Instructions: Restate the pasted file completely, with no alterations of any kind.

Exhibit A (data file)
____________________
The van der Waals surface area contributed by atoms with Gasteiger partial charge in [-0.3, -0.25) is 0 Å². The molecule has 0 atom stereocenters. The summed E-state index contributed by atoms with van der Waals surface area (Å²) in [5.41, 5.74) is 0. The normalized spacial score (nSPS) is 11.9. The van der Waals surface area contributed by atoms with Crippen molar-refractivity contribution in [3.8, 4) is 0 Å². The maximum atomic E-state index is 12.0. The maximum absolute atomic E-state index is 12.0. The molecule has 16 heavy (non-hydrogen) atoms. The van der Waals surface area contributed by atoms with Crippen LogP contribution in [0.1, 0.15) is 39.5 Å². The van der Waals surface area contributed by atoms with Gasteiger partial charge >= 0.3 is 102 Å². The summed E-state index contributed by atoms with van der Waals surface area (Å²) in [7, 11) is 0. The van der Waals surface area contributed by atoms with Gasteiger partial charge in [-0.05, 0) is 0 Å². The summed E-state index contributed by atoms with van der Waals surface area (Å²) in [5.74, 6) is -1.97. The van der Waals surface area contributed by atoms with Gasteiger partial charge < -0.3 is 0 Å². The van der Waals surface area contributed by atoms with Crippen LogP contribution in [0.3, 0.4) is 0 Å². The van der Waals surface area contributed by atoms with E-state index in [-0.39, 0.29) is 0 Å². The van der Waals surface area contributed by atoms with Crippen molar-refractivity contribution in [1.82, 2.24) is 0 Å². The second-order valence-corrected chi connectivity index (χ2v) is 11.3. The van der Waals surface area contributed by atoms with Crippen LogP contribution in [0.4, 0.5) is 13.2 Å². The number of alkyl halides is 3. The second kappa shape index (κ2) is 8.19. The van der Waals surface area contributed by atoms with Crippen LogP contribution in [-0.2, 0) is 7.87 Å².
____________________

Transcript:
The van der Waals surface area contributed by atoms with Gasteiger partial charge in [-0.3, -0.25) is 0 Å². The molecule has 0 atom stereocenters. The summed E-state index contributed by atoms with van der Waals surface area (Å²) in [5.41, 5.74) is 0. The normalized spacial score (nSPS) is 11.9. The van der Waals surface area contributed by atoms with Crippen molar-refractivity contribution in [3.8, 4) is 0 Å². The maximum atomic E-state index is 12.0. The maximum absolute atomic E-state index is 12.0. The molecule has 16 heavy (non-hydrogen) atoms. The van der Waals surface area contributed by atoms with Crippen LogP contribution in [0.1, 0.15) is 39.5 Å². The van der Waals surface area contributed by atoms with Gasteiger partial charge >= 0.3 is 102 Å². The summed E-state index contributed by atoms with van der Waals surface area (Å²) in [7, 11) is 0. The van der Waals surface area contributed by atoms with Gasteiger partial charge in [-0.05, 0) is 0 Å². The summed E-state index contributed by atoms with van der Waals surface area (Å²) in [5.74, 6) is -1.97. The van der Waals surface area contributed by atoms with Gasteiger partial charge < -0.3 is 0 Å². The van der Waals surface area contributed by atoms with Crippen LogP contribution in [0.3, 0.4) is 0 Å². The van der Waals surface area contributed by atoms with E-state index in [-0.39, 0.29) is 0 Å². The van der Waals surface area contributed by atoms with Crippen molar-refractivity contribution in [1.82, 2.24) is 0 Å². The second-order valence-corrected chi connectivity index (χ2v) is 11.3. The van der Waals surface area contributed by atoms with Crippen LogP contribution in [0.4, 0.5) is 13.2 Å². The number of alkyl halides is 3. The second kappa shape index (κ2) is 8.19. The van der Waals surface area contributed by atoms with Crippen LogP contribution in [-0.2, 0) is 7.87 Å².